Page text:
Mobile Optimization: Best Practices

Learn how to make your marketing creatives look good on mobile devices.

The desktop isn’t dead, but it’s time to start acting like it is. People are using mobile more than ever before, and chances are your ads will be seen on a phone screen a lot more often than on a desktop monitor. Before you send an image-based email, launch a new webpage or website, or publish any digital creatives, you need to make sure it looks good on mobile.

Mobile is King

According to The Kahuna Mobile Marketing Index (which includes data from over 400 million user profiles), 86-percent of emails opened in the first quarter of 2016 were done so on a mobile device.

The study also showed that the click-to-open rates (CTOR) were higher on mobile than on desktop. CTOR shows you a percentage of the people who clicked on a link in your email after opening it. It’s a valuable statistic because it’s probably your best way of knowing how much email engagement you receive – which is especially important for image-based emails that aren’t always viewable across all devices and may have high open rates, but not high COTR rates.

The apparent favoritism of the phone screen translates to website traffic, too. SimilarWeb recently published a report that showed over half of consumer web traffic is from mobile. While mobile users made up the majority, the report showed they spend less time on site, visit fewer pages, and bounce more often.

Mobile Testing

Ready to optimize your site for cell phone users? Here’s a trick to see what your website looks like on mobile:

  • Open your site in Google Chrome.
  • Hit F12 on your keyboard.
  • Look for the “Toggle Device Toolbar” (it’ll be on the top left of the box that just opened up on your screen, and it’ll look like two differently sized rectangles) and click on it.

You should now see a mobile version of your website. A dropdown at the top of the screen will let you choose between devices. You can click the “Edit” option to add different devices to that dropdown. Or, you can click on “Responsive” to set a pixel ratio of your choosing (this option is good if you want to see what the site will look like on a laptop screen, which tends to be 1366x768).

Using this Chrome feature can give you an idea of what your website looks like across different mobile devices, but it shouldn’t be relied on for testing mobile functionality. To do that, you’ll need to use a cross-browser compatibility tester. Ideally, it should let you connect to an offsite physical mobile device through your desktop computer (as opposed to an emulated device).

We use BrowserStack to check our sites, and we wrote a review that explains why. But we should point out that even the best desktop based mobile testing programs fall short, mostly because it’s hard to test touch-screen functionality with a mouse.

Mobile Design

Now that you know how to test for mobile, you can start building for mobile. Most of us are used to developing for desktop first and then optimizing for mobile afterward. It’s an okay approach some of the time, but we recommend occasionally designing a marketing campaign especially for mobile.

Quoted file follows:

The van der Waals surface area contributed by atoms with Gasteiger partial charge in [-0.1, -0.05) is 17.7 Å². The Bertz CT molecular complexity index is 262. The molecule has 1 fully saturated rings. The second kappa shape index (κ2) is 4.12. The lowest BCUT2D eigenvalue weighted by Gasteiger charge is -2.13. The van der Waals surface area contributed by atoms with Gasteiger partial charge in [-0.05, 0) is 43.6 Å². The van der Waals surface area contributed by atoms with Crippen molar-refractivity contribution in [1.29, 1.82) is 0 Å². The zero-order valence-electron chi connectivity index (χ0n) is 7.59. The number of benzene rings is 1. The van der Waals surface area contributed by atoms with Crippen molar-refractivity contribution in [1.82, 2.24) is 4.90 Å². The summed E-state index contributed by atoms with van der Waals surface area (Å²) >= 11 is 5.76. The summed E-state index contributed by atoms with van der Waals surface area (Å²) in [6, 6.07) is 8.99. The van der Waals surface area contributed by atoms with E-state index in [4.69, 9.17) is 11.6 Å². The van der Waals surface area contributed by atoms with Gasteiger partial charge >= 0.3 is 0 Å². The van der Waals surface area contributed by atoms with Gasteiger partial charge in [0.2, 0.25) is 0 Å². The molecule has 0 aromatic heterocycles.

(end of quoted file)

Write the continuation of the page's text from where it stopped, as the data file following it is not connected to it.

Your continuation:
Like the co-founder and CEO of Instagram, Kevin Systrom, said: “People interact with their phones very differently than they do with their PCs, and I think that when you design from the ground up with mobile in mind, you create a very different product than going the other way.”

When designing for mobile, it’s important to remember that mobile devices come in various shapes and sizes. What might look good on a newer model with a bigger screen could look a lot different on something smaller, like the iPhone 5. It’s hard to test on every device, so we recommend using Google Analytics to figure out which devices your customers are using the most, and then design to those. Also, it’s a good practice to go with designs that’ll look and react well at any size.

We were recently looking at the stats for one of our sites and were surprised to see a surge in iPad traffic. While it wasn’t enough to get us to design to that device, it’s something we’ll keep an eye on going forward.

What About an App?

After you put some time into optimizing your digital presence for mobile, you may be tempted to take the next step and build an app. That’s probably a good idea.

According to a recent article titled Why Your Small Business Needs a Mobile App, almost three-quarters of Americans use their mobile phone at least once every hour, and about 90-percent of that time is devoted to apps.

So if mobile is king, then apps are the kingdom where everyone lives.

After implementing an app, some companies notice increased engagement with users, better brand recognition, and more repeat users.

Creating an app isn’t nearly as cost prohibitive as it used to be. There are companies out there that will do all of the groundwork for you. All you’ll need to do is decide what features you want the app to have. As long as you’re willing to choose cookie-cutter options for your app, it should be a relatively inexpensive project. But if you want unique features or an innovative design, you should expect to spend a little extra.

Final Thoughts

Making sure your site looks good on mobile has become more important than optimizing for desktop. Simply put, you can no longer ignore mobile. We hope these tips will help you embrace the form and take your digital marketing to the next level.